Read CHAPTER THIRTY - MISSING. of Steve Young , free online book, by George Manville Fenn, on

Every one stared at Watty, he was so completely transformed from the sulky, ill-conditioned lad who assisted the cook.  The Scottish blood in his veins was fired by the sight of the deer and recollections of the stalking he had witnessed in his own Highlands, when he had been with one or other of the keepers, and his eyes flashed as he saw the advance made with the rifled guns.

It proved to be no laborious stalk, for the deer did not apprehend danger.  The captain brought down one, the doctor another, while Steve, although he rested his heavy rifle on a stone in taking aim, missed an easy shot.  He did better later on, though, for another opportunity occurred enabling him to creep within sixty yards of a buck with large spreading antlers, and he was about to fire at the animal as it stood with head erect looking round listening to a sound in the distance, when there was a hard breathing just at his shoulder.

“Watty, you here?” he said.

“Ay.  She cam’ to see her shute.  Tak’ a lang straight aim this time, laddie.  Dinna miss the beastie for bonnie Scotland’s sake.  Quick, or she’ll be gane!  Tak’ care; reet i’ the shouther.” Bang!  “Hey, but ye het her!”

For as the report of Steve’s piece rang out and echoed from the side of the mountain, and again from a ridge across the mossy plain at whose edge they wandered, the stag at which he had fired made a bound and went off at full speed, leaving the lad with his heart beating and full of disappointment.

“No, Watty, a miss; I can’t shoot straight, and it’s of no use trying, I only waste the cartridges.”

“Got him?” came faintly from the distance, and, turning, Steve could see the doctor a couple of hundred yards away.

“No!” cried Steve gloomily; and then softly, “I can’t shoot;” and he watched the disappearing stag.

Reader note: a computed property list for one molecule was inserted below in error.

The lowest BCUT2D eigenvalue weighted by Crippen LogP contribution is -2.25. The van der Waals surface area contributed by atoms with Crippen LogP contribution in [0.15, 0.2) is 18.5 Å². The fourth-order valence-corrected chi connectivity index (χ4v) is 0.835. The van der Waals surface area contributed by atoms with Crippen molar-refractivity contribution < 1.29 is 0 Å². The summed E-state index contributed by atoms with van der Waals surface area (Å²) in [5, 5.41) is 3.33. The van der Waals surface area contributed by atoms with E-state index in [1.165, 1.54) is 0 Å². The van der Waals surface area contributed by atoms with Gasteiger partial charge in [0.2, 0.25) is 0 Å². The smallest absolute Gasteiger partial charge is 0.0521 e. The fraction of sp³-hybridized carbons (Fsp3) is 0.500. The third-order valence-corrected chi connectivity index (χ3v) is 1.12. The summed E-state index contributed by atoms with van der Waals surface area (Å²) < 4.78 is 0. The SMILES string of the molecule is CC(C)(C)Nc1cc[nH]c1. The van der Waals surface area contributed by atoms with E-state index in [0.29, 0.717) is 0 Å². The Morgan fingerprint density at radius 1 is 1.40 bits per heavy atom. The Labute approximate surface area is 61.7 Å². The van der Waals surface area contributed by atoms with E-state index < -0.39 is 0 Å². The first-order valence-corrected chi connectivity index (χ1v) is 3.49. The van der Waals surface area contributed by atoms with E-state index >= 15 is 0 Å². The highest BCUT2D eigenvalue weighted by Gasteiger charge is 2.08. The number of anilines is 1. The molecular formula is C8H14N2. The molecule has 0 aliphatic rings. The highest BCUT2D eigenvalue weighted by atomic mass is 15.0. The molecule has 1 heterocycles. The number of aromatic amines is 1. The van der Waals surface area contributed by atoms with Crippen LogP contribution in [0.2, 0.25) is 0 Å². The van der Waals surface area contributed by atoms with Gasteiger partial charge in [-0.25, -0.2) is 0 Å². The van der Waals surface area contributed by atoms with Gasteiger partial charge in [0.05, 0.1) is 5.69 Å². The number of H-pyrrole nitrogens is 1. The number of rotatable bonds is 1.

“Yes, yes, yes!” yelled Watty.  “Hi ­yi ­yi ­yi ­ah!”

For just as the deer was going at full speed, and a few more bounds would have taken it round a point and out of sight, it dropped suddenly, the impetus at which it had been going sending it right over and over twice; then it lay motionless, and, re-loading as he went, Steve exultantly started after his prize.

“I told her sae; I kenned she’d het her by the way the beastie rinned.  Shot recht through the hairt, laddie ­recht through the hairt.”

“Mind, it may only be wounded, and these things are dangerous.”

“Nay, she’ll never rin again,” panted Watty, whom long inaction on board had made fat.  “It was a bonnie lang shot, and ye ought to be verrà proud.”

“But I’m not, Watty; it seems a shame and cowardly to crawl after a beautiful animal and murder it.”

“She isna a peautiful animal,” said Watty scornfully.  “She’s fat, put she’s not so big and bonnie as a Hieland stag, and her horns are puir scrats o’ things.  Hey, but ye should see the tines on the het of a bonnie ret-teer!  She’s only coot to eat; ant she must kill the beasties, or else she’d pine to deat.”

Watty was right, and they could approach the deer without fear of attack.  As it happened, it proved to be the finest shot that day, and after it had been gralloched (as the Highlanders term the opening and cleaning of a stag), by the Norsemen, the light sledge was brought into requisition, the men harnessed themselves to it, and the reindeer was dragged to where the game had been left for picking up on their return; but to the surprise of all it was missing.

“It must have been here that we left it,” said the captain, glancing round at the wilderness of rocks reaching from them to the mountain-foot.

“Of course; here are the marks,” said the doctor.

At that minute, with a quiet smile, Johannes touched Steve’s arm and pointed.  The boy followed the direction indicated, and saw something moving on the mountain-side.

“Yes, I see it!” cried Steve.  “There goes our deer.”  For, plainly enough, though over a mile away, possibly two miles, for the air was wonderfully clear, there was a white-coated bear calmly dragging off for its own dinner the deer which had fallen to the doctor’s piece.